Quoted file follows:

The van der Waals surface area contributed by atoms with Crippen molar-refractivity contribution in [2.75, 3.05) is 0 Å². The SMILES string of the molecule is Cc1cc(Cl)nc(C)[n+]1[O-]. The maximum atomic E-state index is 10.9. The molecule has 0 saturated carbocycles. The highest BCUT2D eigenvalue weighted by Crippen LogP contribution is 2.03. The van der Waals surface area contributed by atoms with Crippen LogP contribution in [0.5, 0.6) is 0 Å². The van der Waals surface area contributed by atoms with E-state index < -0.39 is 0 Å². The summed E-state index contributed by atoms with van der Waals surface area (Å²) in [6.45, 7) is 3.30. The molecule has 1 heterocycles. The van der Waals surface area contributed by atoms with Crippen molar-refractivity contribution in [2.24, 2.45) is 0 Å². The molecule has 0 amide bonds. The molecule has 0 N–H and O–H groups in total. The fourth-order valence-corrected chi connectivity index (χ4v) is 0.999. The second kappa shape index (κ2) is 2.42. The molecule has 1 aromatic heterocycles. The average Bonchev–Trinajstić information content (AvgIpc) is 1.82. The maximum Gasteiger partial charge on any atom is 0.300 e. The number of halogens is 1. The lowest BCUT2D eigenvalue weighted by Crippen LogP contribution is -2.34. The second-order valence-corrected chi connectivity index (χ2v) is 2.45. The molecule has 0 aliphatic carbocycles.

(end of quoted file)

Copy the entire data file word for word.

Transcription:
The van der Waals surface area contributed by atoms with Crippen molar-refractivity contribution in [2.75, 3.05) is 0 Å². The SMILES string of the molecule is Cc1cc(Cl)nc(C)[n+]1[O-]. The maximum atomic E-state index is 10.9. The molecule has 0 saturated carbocycles. The highest BCUT2D eigenvalue weighted by Crippen LogP contribution is 2.03. The van der Waals surface area contributed by atoms with Crippen LogP contribution in [0.5, 0.6) is 0 Å². The van der Waals surface area contributed by atoms with E-state index < -0.39 is 0 Å². The summed E-state index contributed by atoms with van der Waals surface area (Å²) in [6.45, 7) is 3.30. The molecule has 1 heterocycles. The van der Waals surface area contributed by atoms with Crippen molar-refractivity contribution in [2.24, 2.45) is 0 Å². The molecule has 0 amide bonds. The molecule has 0 N–H and O–H groups in total. The fourth-order valence-corrected chi connectivity index (χ4v) is 0.999. The second kappa shape index (κ2) is 2.42. The molecule has 1 aromatic heterocycles. The average Bonchev–Trinajstić information content (AvgIpc) is 1.82. The maximum Gasteiger partial charge on any atom is 0.300 e. The number of halogens is 1. The lowest BCUT2D eigenvalue weighted by Crippen LogP contribution is -2.34. The second-order valence-corrected chi connectivity index (χ2v) is 2.45. The molecule has 0 aliphatic carbocycles.